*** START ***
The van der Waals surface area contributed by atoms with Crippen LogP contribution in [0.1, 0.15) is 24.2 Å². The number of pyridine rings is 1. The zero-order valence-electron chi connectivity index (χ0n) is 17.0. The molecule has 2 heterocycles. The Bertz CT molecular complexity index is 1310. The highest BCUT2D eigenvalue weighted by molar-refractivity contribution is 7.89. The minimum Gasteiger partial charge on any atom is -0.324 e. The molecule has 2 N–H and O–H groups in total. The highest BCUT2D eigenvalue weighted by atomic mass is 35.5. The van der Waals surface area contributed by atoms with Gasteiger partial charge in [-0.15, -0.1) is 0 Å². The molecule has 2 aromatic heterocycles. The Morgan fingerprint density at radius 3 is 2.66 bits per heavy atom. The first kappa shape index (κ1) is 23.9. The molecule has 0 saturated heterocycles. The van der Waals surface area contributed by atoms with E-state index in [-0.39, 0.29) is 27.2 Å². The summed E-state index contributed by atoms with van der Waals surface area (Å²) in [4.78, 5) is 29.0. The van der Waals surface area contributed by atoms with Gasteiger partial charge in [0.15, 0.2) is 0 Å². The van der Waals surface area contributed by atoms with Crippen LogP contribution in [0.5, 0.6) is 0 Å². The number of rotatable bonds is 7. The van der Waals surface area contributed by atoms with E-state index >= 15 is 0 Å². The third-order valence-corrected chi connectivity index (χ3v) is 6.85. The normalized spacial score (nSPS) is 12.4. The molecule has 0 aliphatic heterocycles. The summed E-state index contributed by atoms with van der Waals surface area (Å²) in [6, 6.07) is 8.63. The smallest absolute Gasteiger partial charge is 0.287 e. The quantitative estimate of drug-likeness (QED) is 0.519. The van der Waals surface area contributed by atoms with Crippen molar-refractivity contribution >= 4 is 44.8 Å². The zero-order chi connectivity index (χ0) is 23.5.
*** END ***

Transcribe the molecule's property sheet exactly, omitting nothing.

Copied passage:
The van der Waals surface area contributed by atoms with Crippen LogP contribution in [0.1, 0.15) is 24.2 Å². The number of pyridine rings is 1. The zero-order valence-electron chi connectivity index (χ0n) is 17.0. The molecule has 2 heterocycles. The Bertz CT molecular complexity index is 1310. The highest BCUT2D eigenvalue weighted by molar-refractivity contribution is 7.89. The minimum Gasteiger partial charge on any atom is -0.324 e. The molecule has 2 N–H and O–H groups in total. The highest BCUT2D eigenvalue weighted by atomic mass is 35.5. The van der Waals surface area contributed by atoms with Gasteiger partial charge in [-0.15, -0.1) is 0 Å². The molecule has 2 aromatic heterocycles. The Morgan fingerprint density at radius 3 is 2.66 bits per heavy atom. The first kappa shape index (κ1) is 23.9. The molecule has 0 saturated heterocycles. The van der Waals surface area contributed by atoms with E-state index in [-0.39, 0.29) is 27.2 Å². The summed E-state index contributed by atoms with van der Waals surface area (Å²) in [4.78, 5) is 29.0. The van der Waals surface area contributed by atoms with Gasteiger partial charge in [0.15, 0.2) is 0 Å². The van der Waals surface area contributed by atoms with Crippen LogP contribution in [0.5, 0.6) is 0 Å². The number of rotatable bonds is 7. The van der Waals surface area contributed by atoms with E-state index >= 15 is 0 Å². The third-order valence-corrected chi connectivity index (χ3v) is 6.85. The normalized spacial score (nSPS) is 12.4. The molecule has 0 aliphatic heterocycles. The summed E-state index contributed by atoms with van der Waals surface area (Å²) in [6, 6.07) is 8.63. The smallest absolute Gasteiger partial charge is 0.287 e. The quantitative estimate of drug-likeness (QED) is 0.519. The van der Waals surface area contributed by atoms with Crippen molar-refractivity contribution >= 4 is 44.8 Å². The zero-order chi connectivity index (χ0) is 23.5.